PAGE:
To be clear, that's what I'm saying. Fourputt is saying that no, you also have the option of just taking par + any handicap strokes for that hole. 

post #10 of 52

I play a lot of super twilight rounds.   Sometimes, I can't finish the last few holes.  But I still count the score using the rule 4 putts quoted above.  The holes I could not finish, I count par + handicap stroke for each hole.   I sometimes skip a hole or two if there is a slow group in front.   I apply the same par + handicap stroke rule.    I just need to make sure that I played at least 13 holes - a minimum number of holes for 18 hole round to be counted.  

post #11 of 52

I can think of some courses, and some holes in particular, where not finding the tee shot after what seemed like a good shot happens fairly often (and even more in the fall).

 

To go back to the tee on a busy weekend would make you very unpopular (at least) and might get much uglier than that (at worst).

 

I hate when it happens because once it does I don't have a "score" for that round. If we are playing a money game on those courses where it's likely to happen we just play match play so it's just a loss on that hole.

 

P.S. I realize that people can still turn in a score for handicap purposes as has been explained above, but since I don't have a handicap it's my choice to consider that round a non-score and assume that I might have hit even more balls OB or lost if I had gone back to the tee (so who knows what my "real" score would have been on the hole).

post #12 of 52
Quote:
Originally Posted by sacm3bill View Post

 

 

 

Second, so you're saying that if someone doesn't go back and hit again on a lost ball then they are not playing under the principles of the rules of golf?  Well, isn't the same true if they fail to hole out a 6" putt? Yet you wouldn't take par + handicap strokes in that scenario - you'd take whatever you're lying before the putt and add one.

 

How do you (or the USGA if their position is indeed what you claim) rationalize taking par + handicap if you've started playing a hole and then quit after already racking up a bunch of strokes? (I'm not saying a lack of a rationale refutes your argument, I'm just curious if there is one.)

 

 

That's covered as well, and is somewhat different than either "not playing the hole" or not playing it "under the rules"....

 

 

4-1. Unfinished Holes and Conceded Strokes

 

A player who starts, but does not complete a hole or is conceded a stroke must record for handicap purposes the most likely score. The most likely score may not exceed the player's Equitable Stroke Control limit, defined in Section 4-3. This most likely score should be preceded by an "X." (See Decision 4-1/1.)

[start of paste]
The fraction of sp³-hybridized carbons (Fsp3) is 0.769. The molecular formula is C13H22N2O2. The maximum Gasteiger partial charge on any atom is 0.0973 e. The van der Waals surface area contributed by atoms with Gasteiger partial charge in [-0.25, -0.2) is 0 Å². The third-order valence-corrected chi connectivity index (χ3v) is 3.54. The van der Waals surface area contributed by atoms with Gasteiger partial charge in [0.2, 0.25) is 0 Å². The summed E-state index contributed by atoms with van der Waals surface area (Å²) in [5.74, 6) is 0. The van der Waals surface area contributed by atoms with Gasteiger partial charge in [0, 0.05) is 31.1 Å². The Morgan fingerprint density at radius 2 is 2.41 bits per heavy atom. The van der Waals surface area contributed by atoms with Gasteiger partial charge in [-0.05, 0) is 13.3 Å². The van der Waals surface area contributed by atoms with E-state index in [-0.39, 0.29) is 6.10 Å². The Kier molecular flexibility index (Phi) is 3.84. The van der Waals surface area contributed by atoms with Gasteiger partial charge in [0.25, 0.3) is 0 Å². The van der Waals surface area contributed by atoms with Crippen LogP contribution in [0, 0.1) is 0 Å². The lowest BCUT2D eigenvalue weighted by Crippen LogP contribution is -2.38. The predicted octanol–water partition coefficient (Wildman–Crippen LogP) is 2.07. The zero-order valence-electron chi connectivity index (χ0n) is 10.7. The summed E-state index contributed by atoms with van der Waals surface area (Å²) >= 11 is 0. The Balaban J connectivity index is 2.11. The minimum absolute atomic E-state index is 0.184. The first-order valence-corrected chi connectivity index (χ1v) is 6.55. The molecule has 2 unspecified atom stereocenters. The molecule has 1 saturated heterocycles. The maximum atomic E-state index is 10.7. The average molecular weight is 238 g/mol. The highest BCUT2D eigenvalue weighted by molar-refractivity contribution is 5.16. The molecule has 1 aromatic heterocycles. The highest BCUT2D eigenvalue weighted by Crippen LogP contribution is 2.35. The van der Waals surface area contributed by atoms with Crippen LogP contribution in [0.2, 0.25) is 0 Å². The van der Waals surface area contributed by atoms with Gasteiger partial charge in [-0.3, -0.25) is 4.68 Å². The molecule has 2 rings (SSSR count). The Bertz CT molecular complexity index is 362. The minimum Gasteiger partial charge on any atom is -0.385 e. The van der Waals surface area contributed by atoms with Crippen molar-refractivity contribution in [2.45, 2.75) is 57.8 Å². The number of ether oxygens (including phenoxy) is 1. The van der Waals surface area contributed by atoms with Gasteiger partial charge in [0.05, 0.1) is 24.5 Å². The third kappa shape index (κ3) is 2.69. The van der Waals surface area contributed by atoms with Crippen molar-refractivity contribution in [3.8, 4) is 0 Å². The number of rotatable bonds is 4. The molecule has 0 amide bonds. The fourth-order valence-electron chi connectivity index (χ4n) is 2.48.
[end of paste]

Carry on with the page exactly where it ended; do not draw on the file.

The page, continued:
post #13 of 52

With a packed courses, a few lost balls can slow down play. Its the strange ones, you know were a guy think he hits it 300 yards, drives down and doesn't find it, when its 100 yards behind him.

 

OB, people should hit a provisional. Honestly i think OB should be considered a lateral hazard, which the course can mark it that way if they way to. All it takes is not posting up white steaks and putting in red ones i think.

post #14 of 52
Quote:
Originally Posted by saevel25 View Post

With a packed courses, a few lost balls can slow down play. Its the strange ones, you know were a guy think he hits it 300 yards, drives down and doesn't find it, when its 100 yards behind him.

 

OB, people should hit a provisional. Honestly i think OB should be considered a lateral hazard, which the course can mark it that way if they way to. All it takes is not posting up white steaks and putting in red ones i think.

 

Except that OB prohibits play, while you're perfectly capable of playing from a lateral hazard if you can find your ball.

 

OB is often quite literally off the course property. I don't think homeowners want golfers playing from their back yards, off their pool decks, out of their gardens, amidst their swingsets, etc.

post #15 of 52

That's a good point

 

Or the USGA could just make OB play like a lateral hazard, instead of stroke and distance. Except you can't play it from OB. So its an automatic 2 club lengths.

post #16 of 52
Quote:
Originally Posted by saevel25 View Post

That's a good point

 

Or the USGA could just make OB play like a lateral hazard, instead of stroke and distance. Except you can't play it from OB. So its an automatic 2 club lengths.

 

Please no......not again.   g1_wacko.gif

 

 

a2_wink.gif

post #17 of 52

Sorry, just an idea, i like idears, Notice i said, could, not should. I really don't care much, just an opinion

post #18 of 52

The USGA Handicap Manual creates an interesting nuance between "Holes Not Played or Not Played Under the Principles of The Rules of Golf" and "Unfinished Holes and Conceded Strokes".  It would appear from the examples that "Unfinished Holes and Conceded Strokes" is mainly intended for match play.  All the examples deal with putting and match play scenarios.  Of course, if one is lying 5 in the bunker and your opponent is lying 2 ten feet from the hole, one can still use this particular handicap rule.

 

"Holes Not Played or Not Played Under the Principles of the Rules of Golf" appears to apply to our unexpected "lost ball" scenario or any other situation where a score for a hole is not achieved through play under the Rules. 

 

One does not have a choice between the two handicap rules.  If a player pumps two O.B. and announces "I am done with this hole", that is not considered an unfinished hole.  He records par plus whatever handicap strokes he gets along with an "x".  In a sense, the handicap system "penalizes" a player who does not play a hole or plays a hole without following the Rules.  Now one might think that writing a lower score than one likely would have recorded is hardly a penalty.  Except consider that the player who routinely quits a hole or bends/breaks the Rules is going to record a lower score for handicap purposes.  So he is going to have a lower handicap and he will be less competitive against players who play by the Rules and complete every hole.  Yes, the guy who picks up mid-hole is going to have a vanity handicap and he is going to be ripe for the picking.